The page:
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Tuesday, June 11, 2013

Detecting GPS/GNSS Spoofing using antenna articulation

There is a recent article out by Mark L. Psiaki, Steven P. Powell, and Brady W. O'Hanlon on GNSS spoofing detection, related to the specific possibility that the drone recovered by Iran was potentially spoofed into landing, allowing them to capture the drone.  The article also lays out a technological solution on how to prevent that from happening in the future; whether or not it actually happened in Iran which is still a matter of conjecture.  Technology simulating the spoofing capability was tested against a UAV helicopter (while hovering) in White Sands for simulation - but so was the possible solution.

The potential solution involved (in the prototype) articulating the GPS/GNSS antenna in a predefined motion that the spoofing system could not detect - allowing the augmented GPS/GNSS system to determine when the signal they were receiving was valid or not, by looking for regular perturbations of the signal caused by the induced motion. This appeared (according to the writers) to be an excellent way to detect GPS/GNSS spoofing in near-real-time.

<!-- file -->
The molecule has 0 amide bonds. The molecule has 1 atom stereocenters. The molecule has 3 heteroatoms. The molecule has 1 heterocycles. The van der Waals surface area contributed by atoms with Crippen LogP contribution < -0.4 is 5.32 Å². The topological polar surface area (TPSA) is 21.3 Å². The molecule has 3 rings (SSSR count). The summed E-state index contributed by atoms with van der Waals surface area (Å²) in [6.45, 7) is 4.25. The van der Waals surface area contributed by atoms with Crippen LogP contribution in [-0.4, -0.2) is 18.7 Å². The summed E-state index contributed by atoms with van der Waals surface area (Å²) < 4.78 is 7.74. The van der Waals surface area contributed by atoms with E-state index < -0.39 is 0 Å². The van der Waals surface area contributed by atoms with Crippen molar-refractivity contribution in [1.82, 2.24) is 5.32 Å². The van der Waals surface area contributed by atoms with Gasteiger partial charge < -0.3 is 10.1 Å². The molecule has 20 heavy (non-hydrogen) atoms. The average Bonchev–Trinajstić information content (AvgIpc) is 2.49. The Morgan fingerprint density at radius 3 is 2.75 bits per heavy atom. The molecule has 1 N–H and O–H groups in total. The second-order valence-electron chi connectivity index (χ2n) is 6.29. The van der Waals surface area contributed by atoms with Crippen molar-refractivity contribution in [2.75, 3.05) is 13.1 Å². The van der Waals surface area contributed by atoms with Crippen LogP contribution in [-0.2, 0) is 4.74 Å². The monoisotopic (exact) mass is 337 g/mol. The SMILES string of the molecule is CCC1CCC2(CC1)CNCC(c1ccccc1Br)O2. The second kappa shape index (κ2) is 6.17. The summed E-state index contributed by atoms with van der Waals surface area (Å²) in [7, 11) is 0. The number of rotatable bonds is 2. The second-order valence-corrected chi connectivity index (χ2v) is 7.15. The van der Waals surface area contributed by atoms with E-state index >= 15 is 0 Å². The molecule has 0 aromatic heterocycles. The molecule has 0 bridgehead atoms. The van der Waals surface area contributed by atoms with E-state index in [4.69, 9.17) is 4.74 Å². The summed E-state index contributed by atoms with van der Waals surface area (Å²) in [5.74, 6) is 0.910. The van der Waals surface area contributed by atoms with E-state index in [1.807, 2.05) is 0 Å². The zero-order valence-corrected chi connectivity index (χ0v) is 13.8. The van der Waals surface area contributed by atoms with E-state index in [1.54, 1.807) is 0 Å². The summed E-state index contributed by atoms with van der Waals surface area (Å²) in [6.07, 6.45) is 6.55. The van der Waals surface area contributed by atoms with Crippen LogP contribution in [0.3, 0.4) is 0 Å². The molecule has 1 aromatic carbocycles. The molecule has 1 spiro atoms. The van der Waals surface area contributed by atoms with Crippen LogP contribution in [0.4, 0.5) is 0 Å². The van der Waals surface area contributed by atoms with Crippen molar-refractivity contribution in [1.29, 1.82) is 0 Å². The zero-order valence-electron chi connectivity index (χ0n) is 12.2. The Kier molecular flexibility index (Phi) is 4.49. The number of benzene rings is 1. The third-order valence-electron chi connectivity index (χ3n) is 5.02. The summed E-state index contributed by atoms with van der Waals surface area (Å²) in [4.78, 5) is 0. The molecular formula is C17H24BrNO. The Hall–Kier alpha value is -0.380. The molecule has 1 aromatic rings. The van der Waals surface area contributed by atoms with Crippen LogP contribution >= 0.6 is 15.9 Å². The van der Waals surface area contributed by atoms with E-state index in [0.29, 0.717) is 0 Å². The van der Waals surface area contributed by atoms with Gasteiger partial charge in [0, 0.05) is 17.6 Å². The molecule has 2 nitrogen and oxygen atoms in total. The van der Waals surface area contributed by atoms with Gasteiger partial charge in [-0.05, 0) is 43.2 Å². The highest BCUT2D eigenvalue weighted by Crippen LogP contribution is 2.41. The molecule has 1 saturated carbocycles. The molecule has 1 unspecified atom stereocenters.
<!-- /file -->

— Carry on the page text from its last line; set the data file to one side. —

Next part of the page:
While in the USA commercial and consumer tracking markets, we're more likely to run into low cost GPS/GNSS jamming systems, spoofing will likely be trending up in the near future.  What the military is encountering today, we in the commercial and consumer GPS markets are likely to encounter tomorrow.  As we continue to work with potential GPS/GNSS vendors we'll be asking about the future ability to include electronically synthesized antenna motion, as well as additional processing power for software radio based spoofing solutions; as well as the possible integration of inertial measurement unit (IMU) technology to help provide navigation holdover when the GPS/GNSS signal cannot be adequately discerned, or it is determined to be potentially inaccurate.  This may also be a practical solution for areas where electronic jamming is not the problem, but natural interference or degradation of the signal (such as obstructions in parking garages, tunnels, or due to multipath signals) is the culprit.